One consideration when plugging the shore power cord into the inverter is to turn off the 110 breaker for the converter/charger. If this is not done, the converter will attempt to charge the batteries that supply the inverter. This loop will either use excessive energy at a minimum or trip the inverter. We have labeled our 110 breakers for the converter charger and air conditioning and turn them off whenever plugging into the inverter. Works perfectly. Also may wish to avoid using the microwave. (Highly recommend a pure sine wave inverter when doing this.) Yes I did purchase a pure sine wave inverter (2500W). I will install a normally closed relay in the power to the converter that will be energized to open when the inverter is turned on. That will prevent the converter from trying to charge the batteries with power drawn from the batteries. My only problem with this plan is "where is the converter?" After looking at several wiring diagrams and schematics I discovered that the converter is located under the refrigerator behind the grill that looks like the cold air return for the furnace. Since motorhomes are very compact manufacturers need to tuck devices into unexpected places. With most of the newer coaches and not so new, the converter and inverter are compacted into one unit and usually in an outside bay near the batteries.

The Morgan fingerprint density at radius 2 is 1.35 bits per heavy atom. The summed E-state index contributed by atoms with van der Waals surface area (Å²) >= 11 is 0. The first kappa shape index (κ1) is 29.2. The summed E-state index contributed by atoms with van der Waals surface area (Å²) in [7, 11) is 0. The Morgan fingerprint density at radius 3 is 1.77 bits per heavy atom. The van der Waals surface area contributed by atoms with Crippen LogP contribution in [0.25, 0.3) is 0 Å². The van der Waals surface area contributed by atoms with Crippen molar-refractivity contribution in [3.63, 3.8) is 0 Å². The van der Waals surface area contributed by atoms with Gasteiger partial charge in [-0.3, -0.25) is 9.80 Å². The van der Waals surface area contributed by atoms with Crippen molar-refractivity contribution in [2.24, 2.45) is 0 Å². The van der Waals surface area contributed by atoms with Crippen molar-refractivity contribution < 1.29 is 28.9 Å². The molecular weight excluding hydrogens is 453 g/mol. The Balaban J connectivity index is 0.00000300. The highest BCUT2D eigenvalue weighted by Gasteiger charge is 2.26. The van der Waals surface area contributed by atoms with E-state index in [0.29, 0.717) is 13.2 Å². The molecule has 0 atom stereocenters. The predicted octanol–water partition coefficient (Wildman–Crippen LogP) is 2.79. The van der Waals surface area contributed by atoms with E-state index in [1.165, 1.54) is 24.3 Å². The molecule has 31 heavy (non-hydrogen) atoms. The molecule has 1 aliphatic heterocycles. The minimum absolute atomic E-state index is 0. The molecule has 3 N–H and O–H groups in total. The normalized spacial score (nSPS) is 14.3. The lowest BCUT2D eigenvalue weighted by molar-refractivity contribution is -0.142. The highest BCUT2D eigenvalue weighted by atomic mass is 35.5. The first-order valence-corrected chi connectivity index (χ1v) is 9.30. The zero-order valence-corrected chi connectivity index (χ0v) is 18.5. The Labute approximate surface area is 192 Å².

tropical36 09/13/20 06:33pm Class A Motorhomes
RE: class a diesel maintenance

Hello, we are thinking of buying a class a diesel, can most repairs/maintenance be done from outside the coach or do you need to go under the bed? If so have anybody had any problems with garages getting grease & diesel smell all around the bedroom? As we can not handle the smell. Thanks for any info on this. It's all about the money, as always and with that you can have any kind of service you desire, whether it needs done outside or inside and for using white gloves, as well. As for big Diesel rigs in general, they're like any Yacht, on land or sea and both cost money to buy and maintain, over the cost of just having a boat. Most maintenance is outside and sometimes both. Not like you can just raise the hood for getting to everything, you know, unless you go for a Super C class and for something you might want to look into, given your concerns.
tropical36 09/05/20 09:33am Class A Motorhomes
RE: WHAT dinghy or toad is good to tow ???